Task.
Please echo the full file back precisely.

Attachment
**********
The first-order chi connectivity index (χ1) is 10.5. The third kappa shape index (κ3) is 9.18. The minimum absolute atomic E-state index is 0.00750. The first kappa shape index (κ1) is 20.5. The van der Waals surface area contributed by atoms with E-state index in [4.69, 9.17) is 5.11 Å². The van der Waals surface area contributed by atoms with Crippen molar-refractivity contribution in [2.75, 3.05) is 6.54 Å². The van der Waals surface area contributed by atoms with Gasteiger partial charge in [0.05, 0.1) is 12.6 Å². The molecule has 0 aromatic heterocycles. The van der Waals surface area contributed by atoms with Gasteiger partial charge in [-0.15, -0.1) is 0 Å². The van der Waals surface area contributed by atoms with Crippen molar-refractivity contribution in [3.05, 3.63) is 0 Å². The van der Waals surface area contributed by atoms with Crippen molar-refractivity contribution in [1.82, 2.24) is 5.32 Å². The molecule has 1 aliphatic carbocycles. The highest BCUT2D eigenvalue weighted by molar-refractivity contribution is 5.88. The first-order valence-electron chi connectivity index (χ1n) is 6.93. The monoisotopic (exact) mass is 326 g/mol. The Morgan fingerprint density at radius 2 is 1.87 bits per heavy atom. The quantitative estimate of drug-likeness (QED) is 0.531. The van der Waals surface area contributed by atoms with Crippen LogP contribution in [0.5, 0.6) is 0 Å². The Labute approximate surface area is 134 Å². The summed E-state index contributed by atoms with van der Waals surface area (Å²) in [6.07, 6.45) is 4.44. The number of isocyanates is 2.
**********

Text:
The first-order chi connectivity index (χ1) is 10.5. The third kappa shape index (κ3) is 9.18. The minimum absolute atomic E-state index is 0.00750. The first kappa shape index (κ1) is 20.5. The van der Waals surface area contributed by atoms with E-state index in [4.69, 9.17) is 5.11 Å². The van der Waals surface area contributed by atoms with Crippen molar-refractivity contribution in [2.75, 3.05) is 6.54 Å². The van der Waals surface area contributed by atoms with Gasteiger partial charge in [0.05, 0.1) is 12.6 Å². The molecule has 0 aromatic heterocycles. The van der Waals surface area contributed by atoms with Gasteiger partial charge in [-0.15, -0.1) is 0 Å². The van der Waals surface area contributed by atoms with Crippen molar-refractivity contribution in [3.05, 3.63) is 0 Å². The van der Waals surface area contributed by atoms with Crippen molar-refractivity contribution in [1.82, 2.24) is 5.32 Å². The molecule has 1 aliphatic carbocycles. The highest BCUT2D eigenvalue weighted by molar-refractivity contribution is 5.88. The first-order valence-electron chi connectivity index (χ1n) is 6.93. The monoisotopic (exact) mass is 326 g/mol. The Morgan fingerprint density at radius 2 is 1.87 bits per heavy atom. The quantitative estimate of drug-likeness (QED) is 0.531. The van der Waals surface area contributed by atoms with Crippen LogP contribution in [0.5, 0.6) is 0 Å². The Labute approximate surface area is 134 Å². The summed E-state index contributed by atoms with van der Waals surface area (Å²) in [6.07, 6.45) is 4.44. The number of isocyanates is 2.